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I’m about to head off for a meeting with Research by Design, to discuss my thoughts in ‘The Conversation‘ stage of the CILIP ‘Defining our professional future‘ programme.

Like Joeyanne, I thought it would be useful to blog some of my ideas about the 3 questions. These are basically the notes I’ve made for the interview, prettied-up a bit for public consumption. Don’t expect deathless prose!

What will the knowledge and information sector look like in 2020?

To a large extent this depends on what technology will look like in 2020, and none of us can predict that – if we could, we’d be making a fortune somewhere else! It also depends on the political situation, and as, we’ve seen over the past week, that can be extremely volatile and unpredictable.

I think adaptability, flexibility, and the willingness to learn will become increasingly important. I know one of the goals of this programme is to help CILIP prepare for the future, but we do have to be willing to accept that we can’t know – we need to be prepared for unexpected changes.

And there’s no doubt that there will be changes. It may be a stereotype, that librarians guard books, and guard them closely, because once the books are gone, so is their power, but it – unfortunately – has some basis in truth.

Well, now, if ever, the books are going. they’re out there, on the internet, with no need for registers or white cotton gloves. No order slips, and queues for the catalogues, no respectful hushed silence. And we need to change to adapt to this.

What we do may change, why we do it won’t. I strongly hope that many of the changes that come about between now and 2020 are as a result of information professionals proactively pushing for positive change, and not merely reacting to circumstances.

I think one major change will be more sectoral convergence – we’ve already seen a merger of the Society of Archivists, the NCA and the ACALG, to produce the Archives and Records Association (UK and Ireland). While this is more of an in-sector merger, and I don’t predict that CILIP will merge with anyone in the near future, I think it’s indicative of a trend, and we’ll see a lot of roles that overlap. CILIP already offers Society of Archivists members discounts on courses (the same discount as CILIP members).

Linked to this, I think we’ll also see an increase in solo professionals – possibly doing the work of a librarian, an archivist, a record manager, a knowledge manager, an information officer – probably not all at once, but yes, I think there’ll be a rise in these hybrid roles. The professional association will need to support this – solo professionals need a different kind of support.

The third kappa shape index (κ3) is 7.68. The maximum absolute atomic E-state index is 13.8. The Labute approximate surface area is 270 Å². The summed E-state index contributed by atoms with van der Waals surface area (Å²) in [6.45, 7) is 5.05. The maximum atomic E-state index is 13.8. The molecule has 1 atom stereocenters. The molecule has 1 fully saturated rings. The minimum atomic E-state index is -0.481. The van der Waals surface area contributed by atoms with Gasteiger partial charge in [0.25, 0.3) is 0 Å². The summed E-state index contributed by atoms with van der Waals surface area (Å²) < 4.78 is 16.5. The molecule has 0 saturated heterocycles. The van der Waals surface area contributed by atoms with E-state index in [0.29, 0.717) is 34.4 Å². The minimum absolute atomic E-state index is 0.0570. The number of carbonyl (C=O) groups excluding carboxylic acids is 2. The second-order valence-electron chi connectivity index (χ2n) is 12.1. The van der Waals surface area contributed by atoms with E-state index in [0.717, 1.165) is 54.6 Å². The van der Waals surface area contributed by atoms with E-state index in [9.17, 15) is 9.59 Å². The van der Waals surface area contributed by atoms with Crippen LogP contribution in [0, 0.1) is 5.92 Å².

Where will a professional association fit into this sector?

They need to support their members through these changes. Risk management & change management training and strategies.

Knowledge management: as information professionals, we know that people are valid – and valuable! – resources. A professional association will need to manage their members’ knowledge and expertise, make sure it’s being made the best use of. This will involve encouraging member participation – ultimately, I feel, the association’s real value lies in its members.

As training budgets continue to shrink, I think the professional associations will need to find innovative ways to provide free/cheap training. A lot of this will come from members/activists. I heard a talk on the SHARE project recently, and think it’s a great model for moving forward. Museums in the East of England are sharing training and expertise by setting up a ‘skills bank’, into which each museum deposits as much professional time as it can afford – say 3 hours of conservator time. This is then used to provide free training and development activities, as well as practical help. I think there’s a lot of potential for a similar scheme in the library sector.

How will you engage with this professional association?

Virtually/remotely – travel will become much less feasible. This means they have to be at cutting edge of remote communications technology.

In many ways, the role of the association would be to facilitate my networking – put me in touch with other members who can help me. So I’d expect it to be very much a 2-way interaction – not just me wanting to see what the association can do for me, but the association engaging with me, and finding out what I can do for the profession. And then encouraging me to do so!

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